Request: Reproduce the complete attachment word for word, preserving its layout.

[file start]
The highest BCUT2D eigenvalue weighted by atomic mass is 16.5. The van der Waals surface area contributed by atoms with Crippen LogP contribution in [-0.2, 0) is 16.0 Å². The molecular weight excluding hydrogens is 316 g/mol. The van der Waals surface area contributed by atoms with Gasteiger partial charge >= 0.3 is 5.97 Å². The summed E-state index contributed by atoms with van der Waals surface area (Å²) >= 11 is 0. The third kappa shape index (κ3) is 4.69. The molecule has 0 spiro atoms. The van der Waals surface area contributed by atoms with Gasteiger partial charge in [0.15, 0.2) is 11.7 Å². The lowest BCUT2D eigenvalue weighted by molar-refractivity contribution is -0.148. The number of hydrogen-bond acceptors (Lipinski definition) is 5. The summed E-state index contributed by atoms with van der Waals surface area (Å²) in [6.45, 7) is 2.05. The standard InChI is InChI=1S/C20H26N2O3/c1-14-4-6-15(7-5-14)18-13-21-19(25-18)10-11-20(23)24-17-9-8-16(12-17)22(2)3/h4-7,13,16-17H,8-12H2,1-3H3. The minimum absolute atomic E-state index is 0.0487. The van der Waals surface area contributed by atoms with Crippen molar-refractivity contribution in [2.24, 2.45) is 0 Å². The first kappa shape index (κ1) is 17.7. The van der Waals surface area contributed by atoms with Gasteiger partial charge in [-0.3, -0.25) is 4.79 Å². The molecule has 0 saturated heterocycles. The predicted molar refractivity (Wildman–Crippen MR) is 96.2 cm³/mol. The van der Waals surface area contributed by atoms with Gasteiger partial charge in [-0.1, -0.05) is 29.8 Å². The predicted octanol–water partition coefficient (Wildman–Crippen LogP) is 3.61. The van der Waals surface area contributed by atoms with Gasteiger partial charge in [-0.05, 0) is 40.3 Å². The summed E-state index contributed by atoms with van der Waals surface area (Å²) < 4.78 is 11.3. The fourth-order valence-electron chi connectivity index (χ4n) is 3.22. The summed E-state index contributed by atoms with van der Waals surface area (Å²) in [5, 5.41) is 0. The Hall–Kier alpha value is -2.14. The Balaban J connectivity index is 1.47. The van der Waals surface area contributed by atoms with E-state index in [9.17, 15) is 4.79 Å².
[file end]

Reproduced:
The highest BCUT2D eigenvalue weighted by atomic mass is 16.5. The van der Waals surface area contributed by atoms with Crippen LogP contribution in [-0.2, 0) is 16.0 Å². The molecular weight excluding hydrogens is 316 g/mol. The van der Waals surface area contributed by atoms with Gasteiger partial charge >= 0.3 is 5.97 Å². The summed E-state index contributed by atoms with van der Waals surface area (Å²) >= 11 is 0. The third kappa shape index (κ3) is 4.69. The molecule has 0 spiro atoms. The van der Waals surface area contributed by atoms with Gasteiger partial charge in [0.15, 0.2) is 11.7 Å². The lowest BCUT2D eigenvalue weighted by molar-refractivity contribution is -0.148. The number of hydrogen-bond acceptors (Lipinski definition) is 5. The summed E-state index contributed by atoms with van der Waals surface area (Å²) in [6.45, 7) is 2.05. The standard InChI is InChI=1S/C20H26N2O3/c1-14-4-6-15(7-5-14)18-13-21-19(25-18)10-11-20(23)24-17-9-8-16(12-17)22(2)3/h4-7,13,16-17H,8-12H2,1-3H3. The minimum absolute atomic E-state index is 0.0487. The van der Waals surface area contributed by atoms with Crippen molar-refractivity contribution in [2.24, 2.45) is 0 Å². The first kappa shape index (κ1) is 17.7. The van der Waals surface area contributed by atoms with Gasteiger partial charge in [-0.3, -0.25) is 4.79 Å². The molecule has 0 saturated heterocycles. The predicted molar refractivity (Wildman–Crippen MR) is 96.2 cm³/mol. The van der Waals surface area contributed by atoms with Gasteiger partial charge in [-0.1, -0.05) is 29.8 Å². The predicted octanol–water partition coefficient (Wildman–Crippen LogP) is 3.61. The van der Waals surface area contributed by atoms with Gasteiger partial charge in [-0.05, 0) is 40.3 Å². The summed E-state index contributed by atoms with van der Waals surface area (Å²) < 4.78 is 11.3. The fourth-order valence-electron chi connectivity index (χ4n) is 3.22. The summed E-state index contributed by atoms with van der Waals surface area (Å²) in [5, 5.41) is 0. The Hall–Kier alpha value is -2.14. The Balaban J connectivity index is 1.47. The van der Waals surface area contributed by atoms with E-state index in [9.17, 15) is 4.79 Å².